The Internet of Things (IoT) may mean more than simply having devices and machines talking to each other. It potentially represents a profound shift affecting the way businesses and society operate. At this point, we’re only just starting to grasp the implications these new technologies will have.
This was the observation of Jeremy Rifkin, social activist, policy advisor and author, keynoting the recent CeBIT conference in Hannover, Germany. Rifkin has written numerous books on economic changes, the latest being The Zero Marginal Cost Society.
“We are beginning to see the long end game for one of the great economic periods in history,” Rifkin said, noting that the second industrial revolution peaked in July 2008, along with the price of oil, followed by a savage global recession. “GDP is slowing all over the world. Every country. Productivity has been waning for 20 years all over the world. Unemployment is stubbornly high in every country.” At the same time, he continued, “We are beginning to glimpse the emergence of a new economic paradigm so different than anything we’ve ever known. That were going to have to catch our breath and think it out. ”
The shift to an IoT-based economy is driven by the rise of the digitized internet for communications, new forms of smart energy, and an automated transport and logistics internet, Rifkin points out. “
We are seeing the emergence of three internets,” he says. “We need to rethink how we manage, power and move economic activity.”
These three internets — communications, energy and transport/logistics — “are the kernel of a new operating platform called the Internet of Things,” said Rifkin. “It’s not just about big data. It’s about how we place sensors in every machine and device, not so they could just talk to each other, but serve as the brain of the economy. We have 14 billion sensors connecting devices now. Sensors monitoring our food crops, smart vehicles, warehouses. smart roads. By 2020, we’ll have maybe 100 trillion sensors — every machine is talking to every other machine.”
Significant developments in communications, energy and transportation were the foundation of the previous major shift to an industrial economy, Rifkin says. The next incarnation is poised to turn industrial-era institutions upside down. “For the first time in history, everyone is going to have a transparent picture of the economic life in society,” he says. “We are leveling the playing field. If this network stays open, everyone is going to know what everyone knows. Everyone is going to know what’s going on across the value chain.”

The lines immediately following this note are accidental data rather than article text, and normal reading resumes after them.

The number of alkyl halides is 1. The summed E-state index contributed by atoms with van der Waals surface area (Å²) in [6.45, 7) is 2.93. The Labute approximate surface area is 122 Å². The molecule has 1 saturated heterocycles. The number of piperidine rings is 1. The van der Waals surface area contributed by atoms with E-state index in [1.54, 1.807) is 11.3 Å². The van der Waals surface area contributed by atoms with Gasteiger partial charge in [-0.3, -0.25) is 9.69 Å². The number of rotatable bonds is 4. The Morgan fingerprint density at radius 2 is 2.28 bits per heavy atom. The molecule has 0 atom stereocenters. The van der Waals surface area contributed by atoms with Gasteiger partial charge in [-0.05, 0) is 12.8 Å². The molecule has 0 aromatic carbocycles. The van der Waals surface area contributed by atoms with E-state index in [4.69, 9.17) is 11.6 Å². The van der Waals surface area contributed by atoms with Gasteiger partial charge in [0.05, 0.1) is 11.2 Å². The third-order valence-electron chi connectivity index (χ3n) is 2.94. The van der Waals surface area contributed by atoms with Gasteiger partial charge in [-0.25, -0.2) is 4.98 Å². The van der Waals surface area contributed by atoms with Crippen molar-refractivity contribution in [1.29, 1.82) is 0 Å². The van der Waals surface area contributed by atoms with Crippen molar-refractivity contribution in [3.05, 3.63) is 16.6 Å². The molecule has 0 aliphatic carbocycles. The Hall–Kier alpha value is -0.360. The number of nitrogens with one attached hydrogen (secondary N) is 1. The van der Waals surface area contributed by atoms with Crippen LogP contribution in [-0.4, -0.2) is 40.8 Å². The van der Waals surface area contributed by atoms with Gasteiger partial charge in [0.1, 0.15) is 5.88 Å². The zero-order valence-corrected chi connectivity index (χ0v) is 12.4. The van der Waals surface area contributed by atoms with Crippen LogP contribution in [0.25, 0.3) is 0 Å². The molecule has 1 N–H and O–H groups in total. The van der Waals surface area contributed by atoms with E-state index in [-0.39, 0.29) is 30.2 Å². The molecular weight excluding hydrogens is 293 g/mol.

Employment of digitization across the economy will drive down many costs of doing business to virtually zero, Rifkin maintains. “By constantly using analytics, algorithms, and apps, we can dramatically increase our productivity every day,” he explains. “We can reduce our marginal costs to create a very streamlined economy. We’ve already seen the impact of what digitalization and communications has done to give us a near zero marginal cost economy. It all started with that little file-sharing service called Napster. Some of the biggest vertically integrated industries of the 20th century have been disrupted. The music industry is a shadow of itself, newspapers and magazines have gone out of business, and book publishing taking a hit.”
Ultimately, the shift is toward empowered consumers, who are increasingly adopting the tools and technologies to guide their own economic destinies. “Now we have three billion people now out on the Internet of Things, and every one of them now are ‘prosumers,’” says Rifkin. “That is, everyone at one time or another as has shared video, posted blogs, or have taken massive online college courses. That’s all zero marginal costs.”
“We all have a value chain,” said Rifkin. “As individuals, families, small businesses, large organizations, every day you and I are marshaling economic activity. We are producing economic activity, we’re re-arranging economic activity. We’re storing economic activity, and were recycling economic activity. What this means with all this technology is any one of us now is now connected to the Internet of Things. We can cut out our value, our data, and we can use our own analytics to create our own algorithms with our own apps, because there are going to be thousands of companies creating apps for us.”
This article was written by Joe McKendrick from Forbes and was legally licensed through the NewsCred publisher network.